The world’s most beloved detective, Hercule Poirot–the legendary star of Agatha Christie’s Murder on the Orient Express and most recently The Monogram Murders and Closed Casket–returns in a stylish, diabolically clever mystery set in the London of 1930.

Returning home from a luncheon, Hercule Poirot is met at his door by an imperious woman who introduces herself as Sylvia Rule. “How dare you? How dare you send me such a letter?” Ignoring his denials, Mrs. Rule insists that she received a missive claiming he had proof she murdered a man named Barnabas Pandy and advising her to confess her crime to the police. Threatening the perplexed Poirot with a lawsuit, she leaves in a huff.

Minutes later, a rather disheveled man named John McCrodden appears. “I got your letter accusing me of the murder of Barnabas Pandy.” Calmly, Poirot again rebuts the charge. Each insisting they are victims of a conspiracy, Mrs. Rule and Mr. McCrodden deny knowing who Pandy is.

The next day, two more strangers proclaim their innocence and provide illuminating details. Miss Annabel Treadway tells Poirot that Barnabas Pandy was her grandfather. But he was not murdered; his death was an accident. Hugo Dockerill also knows of Pandy, and he heard the old man fell asleep in his bath and drowned.

Why did someone send letters in Poirot’s name accusing people of murder? If Pandy’s death was an accident, why charge foul play? It is precisely because he is the great Hercule Poirot that he would never knowingly accuse an innocent person of a crime. Someone is trying to make mischief, and the instigator wants Poirot involved.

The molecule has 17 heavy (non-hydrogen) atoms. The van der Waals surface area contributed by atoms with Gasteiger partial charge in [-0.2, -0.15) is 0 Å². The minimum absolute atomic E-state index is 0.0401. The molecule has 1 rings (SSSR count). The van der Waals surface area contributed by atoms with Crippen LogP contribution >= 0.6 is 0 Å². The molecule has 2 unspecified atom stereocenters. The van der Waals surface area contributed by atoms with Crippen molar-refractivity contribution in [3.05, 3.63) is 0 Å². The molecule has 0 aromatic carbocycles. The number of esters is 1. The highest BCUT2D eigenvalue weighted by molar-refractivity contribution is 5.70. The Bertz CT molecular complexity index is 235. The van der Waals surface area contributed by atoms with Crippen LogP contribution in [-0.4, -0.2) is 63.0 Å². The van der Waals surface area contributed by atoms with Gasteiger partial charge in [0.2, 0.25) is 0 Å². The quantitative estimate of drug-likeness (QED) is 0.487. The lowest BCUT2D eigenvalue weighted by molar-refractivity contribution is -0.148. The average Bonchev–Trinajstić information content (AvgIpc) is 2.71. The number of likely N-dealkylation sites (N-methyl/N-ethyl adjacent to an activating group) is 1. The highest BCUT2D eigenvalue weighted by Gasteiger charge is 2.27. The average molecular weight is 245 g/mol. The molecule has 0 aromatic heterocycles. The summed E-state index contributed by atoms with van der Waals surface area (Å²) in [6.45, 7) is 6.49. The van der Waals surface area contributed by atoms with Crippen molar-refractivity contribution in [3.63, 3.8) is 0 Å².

Engaging the help of Edward Catchpool, his Scotland Yard policeman friend, Poirot begins to dig into the investigation, exerting his little grey cells to solve an elaborate puzzle involving a tangled web of relationships, scandalous secrets, and past misdeeds. 

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Book Review: Lord of Secrets by Erica Ridley


Heath Grenville is the problem-solver for London’s elite. Unmask the devious cretin skewering the ton with audacious caricatures? With pleasure. His success should keep the powerful happy. But when his work leads him to a young lady outside his class, surely he won’t do anything so scandalous as to fall in love…

By day, Miss Eleanora Winfield is a proper, unremarkable paid companion. By night, Nora’s skillful hands sketch the infamous penny caricatures rocking high society. Nora desperately needs the money…and her anonymity. But how can she keep them both, when she’s fallen for the one man whose livelihood and reputation requires him to expose her?

From Netgalley, this is number 5 in this series, and I have read several of the earlier books, Lord Of Pleasure Lord of Night and Lord of Temptation.

Heath Grenville is the problem solver for London society, sorting out tawdry affairs etc that could embarrass his friends and relations. It also makes him privy to secrets that other people have, and which some people would pay anything to find out about.  One thing  he doesnt know is the identity of the person doing the caricatures that are cutting too close to the bone. It becomes clear that the person doing the drawings does not just hear about the events they draw, they were actually there when it happened.